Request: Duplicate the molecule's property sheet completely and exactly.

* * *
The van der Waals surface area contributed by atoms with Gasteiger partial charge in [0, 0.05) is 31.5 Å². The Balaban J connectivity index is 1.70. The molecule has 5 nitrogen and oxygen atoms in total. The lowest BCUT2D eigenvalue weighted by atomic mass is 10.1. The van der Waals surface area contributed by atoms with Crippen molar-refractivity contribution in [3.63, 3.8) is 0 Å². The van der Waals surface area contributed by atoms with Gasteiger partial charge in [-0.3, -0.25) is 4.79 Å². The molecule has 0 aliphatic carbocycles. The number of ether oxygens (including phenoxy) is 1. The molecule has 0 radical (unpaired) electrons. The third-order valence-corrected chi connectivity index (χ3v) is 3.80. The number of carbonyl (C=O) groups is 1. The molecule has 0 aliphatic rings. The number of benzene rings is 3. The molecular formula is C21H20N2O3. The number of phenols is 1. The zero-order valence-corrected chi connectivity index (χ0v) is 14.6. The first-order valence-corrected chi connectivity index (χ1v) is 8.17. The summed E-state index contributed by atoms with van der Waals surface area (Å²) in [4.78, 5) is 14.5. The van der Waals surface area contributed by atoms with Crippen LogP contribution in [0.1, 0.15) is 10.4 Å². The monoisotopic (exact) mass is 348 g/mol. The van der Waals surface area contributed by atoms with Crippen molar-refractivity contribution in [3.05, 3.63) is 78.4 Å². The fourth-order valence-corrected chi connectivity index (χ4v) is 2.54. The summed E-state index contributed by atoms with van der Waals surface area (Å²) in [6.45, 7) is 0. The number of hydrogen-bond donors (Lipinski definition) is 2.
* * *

The van der Waals surface area contributed by atoms with Gasteiger partial charge in [0, 0.05) is 31.5 Å². The Balaban J connectivity index is 1.70. The molecule has 5 nitrogen and oxygen atoms in total. The lowest BCUT2D eigenvalue weighted by atomic mass is 10.1. The van der Waals surface area contributed by atoms with Crippen molar-refractivity contribution in [3.63, 3.8) is 0 Å². The van der Waals surface area contributed by atoms with Gasteiger partial charge in [-0.3, -0.25) is 4.79 Å². The molecule has 0 aliphatic carbocycles. The number of ether oxygens (including phenoxy) is 1. The molecule has 0 radical (unpaired) electrons. The third-order valence-corrected chi connectivity index (χ3v) is 3.80. The number of carbonyl (C=O) groups is 1. The molecule has 0 aliphatic rings. The number of benzene rings is 3. The molecular formula is C21H20N2O3. The number of phenols is 1. The zero-order valence-corrected chi connectivity index (χ0v) is 14.6. The first-order valence-corrected chi connectivity index (χ1v) is 8.17. The summed E-state index contributed by atoms with van der Waals surface area (Å²) in [4.78, 5) is 14.5. The van der Waals surface area contributed by atoms with Crippen LogP contribution in [0.1, 0.15) is 10.4 Å². The monoisotopic (exact) mass is 348 g/mol. The van der Waals surface area contributed by atoms with Crippen molar-refractivity contribution in [3.05, 3.63) is 78.4 Å². The fourth-order valence-corrected chi connectivity index (χ4v) is 2.54. The summed E-state index contributed by atoms with van der Waals surface area (Å²) in [6.45, 7) is 0. The number of hydrogen-bond donors (Lipinski definition) is 2.